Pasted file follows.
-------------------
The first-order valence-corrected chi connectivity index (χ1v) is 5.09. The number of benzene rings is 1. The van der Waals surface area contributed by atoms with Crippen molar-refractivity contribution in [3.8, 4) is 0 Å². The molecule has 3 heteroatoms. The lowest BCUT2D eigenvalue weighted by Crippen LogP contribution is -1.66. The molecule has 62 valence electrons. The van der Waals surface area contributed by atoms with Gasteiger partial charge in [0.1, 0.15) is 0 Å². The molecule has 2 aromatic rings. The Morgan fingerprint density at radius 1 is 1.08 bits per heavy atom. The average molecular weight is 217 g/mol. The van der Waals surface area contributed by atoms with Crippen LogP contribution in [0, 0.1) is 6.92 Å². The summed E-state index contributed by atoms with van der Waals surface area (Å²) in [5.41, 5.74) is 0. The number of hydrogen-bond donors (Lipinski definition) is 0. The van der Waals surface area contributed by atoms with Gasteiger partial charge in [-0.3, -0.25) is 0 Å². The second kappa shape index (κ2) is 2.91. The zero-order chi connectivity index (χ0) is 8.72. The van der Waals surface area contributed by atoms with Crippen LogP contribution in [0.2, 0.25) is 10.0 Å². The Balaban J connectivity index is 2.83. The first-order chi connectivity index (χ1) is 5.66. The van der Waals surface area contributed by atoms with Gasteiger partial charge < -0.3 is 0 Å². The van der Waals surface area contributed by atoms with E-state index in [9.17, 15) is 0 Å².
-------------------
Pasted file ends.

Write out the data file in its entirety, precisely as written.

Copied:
The first-order valence-corrected chi connectivity index (χ1v) is 5.09. The number of benzene rings is 1. The van der Waals surface area contributed by atoms with Crippen molar-refractivity contribution in [3.8, 4) is 0 Å². The molecule has 3 heteroatoms. The lowest BCUT2D eigenvalue weighted by Crippen LogP contribution is -1.66. The molecule has 62 valence electrons. The van der Waals surface area contributed by atoms with Gasteiger partial charge in [0.1, 0.15) is 0 Å². The molecule has 2 aromatic rings. The Morgan fingerprint density at radius 1 is 1.08 bits per heavy atom. The average molecular weight is 217 g/mol. The van der Waals surface area contributed by atoms with Crippen LogP contribution in [0, 0.1) is 6.92 Å². The summed E-state index contributed by atoms with van der Waals surface area (Å²) in [5.41, 5.74) is 0. The number of hydrogen-bond donors (Lipinski definition) is 0. The van der Waals surface area contributed by atoms with Gasteiger partial charge in [-0.3, -0.25) is 0 Å². The second kappa shape index (κ2) is 2.91. The zero-order chi connectivity index (χ0) is 8.72. The van der Waals surface area contributed by atoms with Crippen LogP contribution in [0.2, 0.25) is 10.0 Å². The Balaban J connectivity index is 2.83. The first-order chi connectivity index (χ1) is 5.66. The van der Waals surface area contributed by atoms with Gasteiger partial charge < -0.3 is 0 Å². The van der Waals surface area contributed by atoms with E-state index in [9.17, 15) is 0 Å².